Rethinking Early Ryukyuan History

April 1, 2019
Volume 17 | Issue 7 | Number 1


My recent book, Maritime Ryukyu, 1050-1650, is a revisionist history of the Ryukyu islands. Adopting the interdisciplinary approaches of recent Japanese scholarship, Maritime Ryukyu presents a new history of the region, treating the Ryukyu islands not as a unitary, natural political community but as locations within a maritime network that extended northward as far as the southern coastal regions of Korea. This article briefly explains my trajectory in writing the book and then summarizes some of the major arguments in Maritime Ryukyu.



Ryukyu, Shimazu, Shō Shin, Shuri, official histories, wakō, Maritime Ryukyu, Omoro


I have been researching the history of the Ryukyu islands (“Ryukyu” in the paragraphs below) since the 1980s. My first book, Visions of Ryukyu: Identity and Ideology in Early-Modern Thought and Politics (1999, 2017), focused on the ideas, conflicts, and policies of eighteenth century political actors. All of the major figures in Visions were urban Okinawan elites residing in the Shuri-Naha area. Although the story of competing visions among elites and the Confucian-inspired program that eventually prevailed is important and compelling, pragmatic reasons also guided my choice of topic. Primary sources are abundant for the early modern era.

Moving backward in time, written sources of the kind historians typically use rapidly become sparse in the case of the Ryukyu islands. For example, it was only during the sixteenth century that the regime in Shuri began to use written records for domestic governance, and only a very small number of those records are extant. Records connected with trade between Naha and other parts of Asia are abundant and useful for the fifteenth and sixteenth centuries, but they shed little light on domestic life or on parts of the Ryukyu islands other than the area around Naha. Accounts by Koreans who found themselves in the Ryukyu islands as a result of shipwreck or human trafficking during the late fifteenth century and accounts by Chinese investiture envoys from the 1530s onward are the only sources that discuss topics such as agriculture, laws, building style, local customs, and other matters connected with domestic society in Okinawa or other islands.

I had long been interested in early Ryukyuan history and mildly dissatisfied with the accounts of it found in survey histories and even many specialized works. Modern versions of early Ryukyuan history tend to adopt the narrative framework of the official histories of the Ryukyu kingdom, written between approximately 1650-1750 (explained in more detail below). The basic narrative, in which lineages of kings arose in Okinawa as early as the thirteenth century, ruled the entire island, and expanded their reach to other Ryukyu islands, had long struck me as unconvincing.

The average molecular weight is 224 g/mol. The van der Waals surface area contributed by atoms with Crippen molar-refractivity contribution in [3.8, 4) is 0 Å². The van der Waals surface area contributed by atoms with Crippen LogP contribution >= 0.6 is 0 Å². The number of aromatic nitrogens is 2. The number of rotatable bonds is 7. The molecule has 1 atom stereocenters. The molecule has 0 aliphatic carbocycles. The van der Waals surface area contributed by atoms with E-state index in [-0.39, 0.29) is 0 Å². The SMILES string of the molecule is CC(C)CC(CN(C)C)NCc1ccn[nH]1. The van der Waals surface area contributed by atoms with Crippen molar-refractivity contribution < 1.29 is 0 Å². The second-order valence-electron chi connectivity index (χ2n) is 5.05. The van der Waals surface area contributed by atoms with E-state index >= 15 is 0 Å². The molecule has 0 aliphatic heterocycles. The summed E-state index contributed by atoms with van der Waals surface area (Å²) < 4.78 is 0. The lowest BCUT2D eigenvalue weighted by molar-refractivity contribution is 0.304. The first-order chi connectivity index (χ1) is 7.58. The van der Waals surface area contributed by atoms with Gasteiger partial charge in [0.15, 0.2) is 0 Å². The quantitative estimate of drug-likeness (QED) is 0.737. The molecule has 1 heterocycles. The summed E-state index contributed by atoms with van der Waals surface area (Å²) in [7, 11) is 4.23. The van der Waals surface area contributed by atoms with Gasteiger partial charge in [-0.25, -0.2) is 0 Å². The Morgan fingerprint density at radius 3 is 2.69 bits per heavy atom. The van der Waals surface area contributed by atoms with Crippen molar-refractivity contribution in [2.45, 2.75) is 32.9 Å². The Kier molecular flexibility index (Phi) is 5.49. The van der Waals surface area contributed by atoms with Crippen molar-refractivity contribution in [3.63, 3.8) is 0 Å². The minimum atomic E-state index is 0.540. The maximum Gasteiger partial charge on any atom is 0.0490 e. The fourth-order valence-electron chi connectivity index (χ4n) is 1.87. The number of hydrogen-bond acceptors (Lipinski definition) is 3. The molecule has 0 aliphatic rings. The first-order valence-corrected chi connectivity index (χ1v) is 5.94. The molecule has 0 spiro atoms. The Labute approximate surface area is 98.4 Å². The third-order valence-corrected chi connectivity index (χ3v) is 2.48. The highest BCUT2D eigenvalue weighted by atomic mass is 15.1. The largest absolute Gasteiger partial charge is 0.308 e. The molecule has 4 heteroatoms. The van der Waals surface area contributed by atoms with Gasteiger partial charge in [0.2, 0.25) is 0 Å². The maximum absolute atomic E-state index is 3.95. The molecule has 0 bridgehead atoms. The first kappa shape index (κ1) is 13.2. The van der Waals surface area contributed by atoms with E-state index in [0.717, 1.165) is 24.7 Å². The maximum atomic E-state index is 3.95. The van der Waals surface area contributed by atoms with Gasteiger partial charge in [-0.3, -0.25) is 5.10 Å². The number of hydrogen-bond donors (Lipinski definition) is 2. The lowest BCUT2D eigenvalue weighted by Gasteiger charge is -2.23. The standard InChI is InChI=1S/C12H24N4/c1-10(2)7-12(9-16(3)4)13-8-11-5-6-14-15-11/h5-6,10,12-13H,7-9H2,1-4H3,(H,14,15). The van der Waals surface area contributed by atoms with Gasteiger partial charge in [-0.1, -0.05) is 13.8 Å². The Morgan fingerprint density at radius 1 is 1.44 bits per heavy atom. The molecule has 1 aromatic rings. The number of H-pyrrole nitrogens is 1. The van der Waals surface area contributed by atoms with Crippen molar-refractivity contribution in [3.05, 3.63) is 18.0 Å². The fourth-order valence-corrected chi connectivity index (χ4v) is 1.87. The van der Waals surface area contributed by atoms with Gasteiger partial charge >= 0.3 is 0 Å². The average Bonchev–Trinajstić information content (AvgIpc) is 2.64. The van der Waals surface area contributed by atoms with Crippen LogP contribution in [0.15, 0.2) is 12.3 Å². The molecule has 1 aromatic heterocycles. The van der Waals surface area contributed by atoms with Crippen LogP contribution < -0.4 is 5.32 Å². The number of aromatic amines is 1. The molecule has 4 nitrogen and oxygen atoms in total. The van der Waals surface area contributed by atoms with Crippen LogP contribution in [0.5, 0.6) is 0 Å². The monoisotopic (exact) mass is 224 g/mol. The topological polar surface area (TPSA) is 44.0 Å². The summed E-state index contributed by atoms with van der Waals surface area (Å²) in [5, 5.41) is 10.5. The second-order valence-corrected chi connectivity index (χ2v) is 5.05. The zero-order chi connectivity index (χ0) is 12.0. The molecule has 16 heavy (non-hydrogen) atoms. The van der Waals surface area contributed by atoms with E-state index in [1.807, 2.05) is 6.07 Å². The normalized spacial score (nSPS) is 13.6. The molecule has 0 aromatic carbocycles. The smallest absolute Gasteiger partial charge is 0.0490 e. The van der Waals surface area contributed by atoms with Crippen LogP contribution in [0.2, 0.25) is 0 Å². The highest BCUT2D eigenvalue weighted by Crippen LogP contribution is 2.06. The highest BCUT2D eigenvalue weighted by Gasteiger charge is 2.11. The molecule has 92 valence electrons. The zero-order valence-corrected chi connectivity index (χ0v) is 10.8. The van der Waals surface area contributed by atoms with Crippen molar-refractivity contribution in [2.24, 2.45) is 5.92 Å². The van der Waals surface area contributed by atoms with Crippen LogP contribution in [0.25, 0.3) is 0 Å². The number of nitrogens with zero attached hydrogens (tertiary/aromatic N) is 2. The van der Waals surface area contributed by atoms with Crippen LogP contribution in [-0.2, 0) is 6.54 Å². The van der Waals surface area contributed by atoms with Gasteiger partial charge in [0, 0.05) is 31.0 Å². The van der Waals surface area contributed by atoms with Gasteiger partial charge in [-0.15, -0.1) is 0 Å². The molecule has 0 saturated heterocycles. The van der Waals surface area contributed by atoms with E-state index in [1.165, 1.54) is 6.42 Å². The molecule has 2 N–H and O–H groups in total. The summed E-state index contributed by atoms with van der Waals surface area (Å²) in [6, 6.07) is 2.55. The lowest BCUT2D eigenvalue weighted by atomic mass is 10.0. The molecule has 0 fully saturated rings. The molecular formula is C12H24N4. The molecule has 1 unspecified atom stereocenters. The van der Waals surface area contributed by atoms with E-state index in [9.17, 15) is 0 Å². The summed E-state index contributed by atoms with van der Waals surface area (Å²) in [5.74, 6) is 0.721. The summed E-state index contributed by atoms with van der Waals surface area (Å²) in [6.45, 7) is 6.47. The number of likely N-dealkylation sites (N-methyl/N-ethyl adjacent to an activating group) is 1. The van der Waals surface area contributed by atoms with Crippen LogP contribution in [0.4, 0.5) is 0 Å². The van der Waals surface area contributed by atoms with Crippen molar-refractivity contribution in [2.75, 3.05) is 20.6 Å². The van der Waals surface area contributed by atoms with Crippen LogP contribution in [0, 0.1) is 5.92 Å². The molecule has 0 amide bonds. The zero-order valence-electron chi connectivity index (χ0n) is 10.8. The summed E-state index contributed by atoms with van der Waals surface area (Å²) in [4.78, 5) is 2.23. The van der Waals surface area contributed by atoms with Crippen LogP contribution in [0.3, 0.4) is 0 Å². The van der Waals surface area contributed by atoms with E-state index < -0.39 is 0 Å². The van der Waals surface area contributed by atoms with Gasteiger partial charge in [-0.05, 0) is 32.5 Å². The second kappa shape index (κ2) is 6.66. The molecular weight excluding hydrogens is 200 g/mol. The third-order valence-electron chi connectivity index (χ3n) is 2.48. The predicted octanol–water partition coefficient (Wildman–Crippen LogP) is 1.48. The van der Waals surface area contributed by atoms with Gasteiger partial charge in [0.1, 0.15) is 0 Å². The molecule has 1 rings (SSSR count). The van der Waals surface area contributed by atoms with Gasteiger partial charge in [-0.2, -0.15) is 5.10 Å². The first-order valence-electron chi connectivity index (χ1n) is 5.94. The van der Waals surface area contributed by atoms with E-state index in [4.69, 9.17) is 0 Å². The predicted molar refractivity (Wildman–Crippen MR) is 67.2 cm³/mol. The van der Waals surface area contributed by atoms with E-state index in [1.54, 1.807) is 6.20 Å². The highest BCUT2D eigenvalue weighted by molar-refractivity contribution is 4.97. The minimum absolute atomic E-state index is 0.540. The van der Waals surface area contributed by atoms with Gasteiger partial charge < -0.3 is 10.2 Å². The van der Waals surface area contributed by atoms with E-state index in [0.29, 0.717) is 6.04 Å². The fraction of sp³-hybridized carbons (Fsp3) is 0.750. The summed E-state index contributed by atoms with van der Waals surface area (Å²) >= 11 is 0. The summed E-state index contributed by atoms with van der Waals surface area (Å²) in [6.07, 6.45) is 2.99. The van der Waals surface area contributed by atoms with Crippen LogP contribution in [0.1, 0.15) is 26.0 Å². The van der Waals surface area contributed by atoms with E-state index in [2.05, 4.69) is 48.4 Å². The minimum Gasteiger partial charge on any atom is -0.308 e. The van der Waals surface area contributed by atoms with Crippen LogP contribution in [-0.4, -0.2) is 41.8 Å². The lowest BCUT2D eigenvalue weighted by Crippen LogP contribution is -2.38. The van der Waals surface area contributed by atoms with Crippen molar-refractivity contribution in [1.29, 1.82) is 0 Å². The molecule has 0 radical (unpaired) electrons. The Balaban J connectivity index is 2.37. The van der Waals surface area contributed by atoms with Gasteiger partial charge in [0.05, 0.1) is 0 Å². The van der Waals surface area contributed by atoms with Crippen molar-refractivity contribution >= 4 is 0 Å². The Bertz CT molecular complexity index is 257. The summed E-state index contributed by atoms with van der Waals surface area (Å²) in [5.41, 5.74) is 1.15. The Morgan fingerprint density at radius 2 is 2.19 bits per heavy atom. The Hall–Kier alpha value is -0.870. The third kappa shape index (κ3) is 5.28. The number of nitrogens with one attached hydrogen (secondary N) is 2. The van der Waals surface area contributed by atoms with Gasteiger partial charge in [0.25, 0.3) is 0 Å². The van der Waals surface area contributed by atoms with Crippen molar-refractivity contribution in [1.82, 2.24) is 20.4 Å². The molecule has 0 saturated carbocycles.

In 2015, I discovered that several scholars in Japan had been finding useful new ways to approach Ryukyu’s early past. Using multidisciplinary approaches that include insights from anthropology, archaeology, and linguistics, they advanced new arguments about Ryukyu’s past and provided methodologies that others might use and extend. I read this work with great interest as well as scholarship on Omoro sōshi おもろさうし, a collection of songs first written down during the 1530s. Especially helpful has been work over the past fifteen or so years by Yoshinari Naoki 吉成直樹 and Fuku Hiromi 福寛美, who interrogate the Omoro songs for what they reveal about early Ryukyuan history and societies.1 Benefitting from this and other innovative work, I turned my attention to early Ryukyuan history, and my book Maritime Ryukyu, 1050-1650 (University of Hawaiʻi Press, 2019) has recently been published.

Maritime Ryukyu is a revisionist history. The Ryukyu depicted in its pages looks significantly different from the Ryukyu portrayed by George H. Kerr,2 the Ryukyu in typical Japanese survey histories, or the Ryukyu of the official histories. In Maritime Ryukyu, for example, wakō 倭寇 (armed mariners prone to marauding) are the major actors in most previous work on early Ryukyuan history. In that connection, the formal tribute relationship that developed during the late fourteenth century between the Ming court and Okinawan rulers who controlled the port of Naha was an attempt by Chinese authorities to control piracy and smuggling. Also in Maritime Ryukyu I push forward to around 1500 the time when Ryukyu became a centralized state, and I characterize that state as a maritime empire. Military force was crucial in creating and maintaining that empire, and Maritime Ryukyu pays close attention to warfare, including the 1609 war between Shuri and Satsuma.

Maritime Ryukyu situates the Ryukyu islands within nautical networks extending northward through the Tokara islands, the Satsunan Islands 薩南諸島, coastal Kyushu, the islands of Iki 壱岐 and Tsushima 対馬, and the southern part of the Korean Peninsula. Ryukyuan culture and people did not spring from the soil of Okinawa. They came from northern locations, and Maritime Ryukyu highlights the deep Japonic roots of the Ryukyu islands. It also advances other new arguments about early Ryukyuan history.

The rest of this article introduces some of those arguments in question-and-answer format. I do not cite specific page ranges or chapters in Maritime Ryukyu because most arguments are interconnected and develop over the course of multiple chapters and contexts.


Who dwelled in the Ryukyu islands and from where did these people come?

This question became urgent during the late nineteenth century as anthropologists, archaeologists, linguists, and others sought to discover the roots of various national or ethnic groups in and around Japan. Much of that earlier scholarship and the assumptions behind it appear problematic in hindsight. Nevertheless, in recent decades, significant agreement among different academic disciplines has emerged regarding the big picture.